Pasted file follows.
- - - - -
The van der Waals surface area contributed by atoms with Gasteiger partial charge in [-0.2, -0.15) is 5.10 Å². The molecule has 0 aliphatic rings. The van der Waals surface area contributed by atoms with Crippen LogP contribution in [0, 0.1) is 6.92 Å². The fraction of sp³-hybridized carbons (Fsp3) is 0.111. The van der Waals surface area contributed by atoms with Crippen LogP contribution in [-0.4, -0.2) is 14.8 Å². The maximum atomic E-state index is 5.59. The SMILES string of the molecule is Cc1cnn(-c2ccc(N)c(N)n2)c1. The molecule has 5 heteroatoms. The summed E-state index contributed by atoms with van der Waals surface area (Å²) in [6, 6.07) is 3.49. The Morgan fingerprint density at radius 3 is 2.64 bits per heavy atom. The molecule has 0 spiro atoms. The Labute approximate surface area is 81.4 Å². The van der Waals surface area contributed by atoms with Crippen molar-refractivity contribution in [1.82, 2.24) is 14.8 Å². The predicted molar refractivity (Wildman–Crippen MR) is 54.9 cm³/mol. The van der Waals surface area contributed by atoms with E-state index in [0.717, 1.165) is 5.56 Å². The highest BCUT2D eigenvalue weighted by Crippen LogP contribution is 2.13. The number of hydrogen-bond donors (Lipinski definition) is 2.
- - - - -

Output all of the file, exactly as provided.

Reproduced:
The van der Waals surface area contributed by atoms with Gasteiger partial charge in [-0.2, -0.15) is 5.10 Å². The molecule has 0 aliphatic rings. The van der Waals surface area contributed by atoms with Crippen LogP contribution in [0, 0.1) is 6.92 Å². The fraction of sp³-hybridized carbons (Fsp3) is 0.111. The van der Waals surface area contributed by atoms with Crippen LogP contribution in [-0.4, -0.2) is 14.8 Å². The maximum atomic E-state index is 5.59. The SMILES string of the molecule is Cc1cnn(-c2ccc(N)c(N)n2)c1. The molecule has 5 heteroatoms. The summed E-state index contributed by atoms with van der Waals surface area (Å²) in [6, 6.07) is 3.49. The Morgan fingerprint density at radius 3 is 2.64 bits per heavy atom. The molecule has 0 spiro atoms. The Labute approximate surface area is 81.4 Å². The van der Waals surface area contributed by atoms with Crippen molar-refractivity contribution in [1.82, 2.24) is 14.8 Å². The predicted molar refractivity (Wildman–Crippen MR) is 54.9 cm³/mol. The van der Waals surface area contributed by atoms with E-state index in [0.717, 1.165) is 5.56 Å². The highest BCUT2D eigenvalue weighted by Crippen LogP contribution is 2.13. The number of hydrogen-bond donors (Lipinski definition) is 2.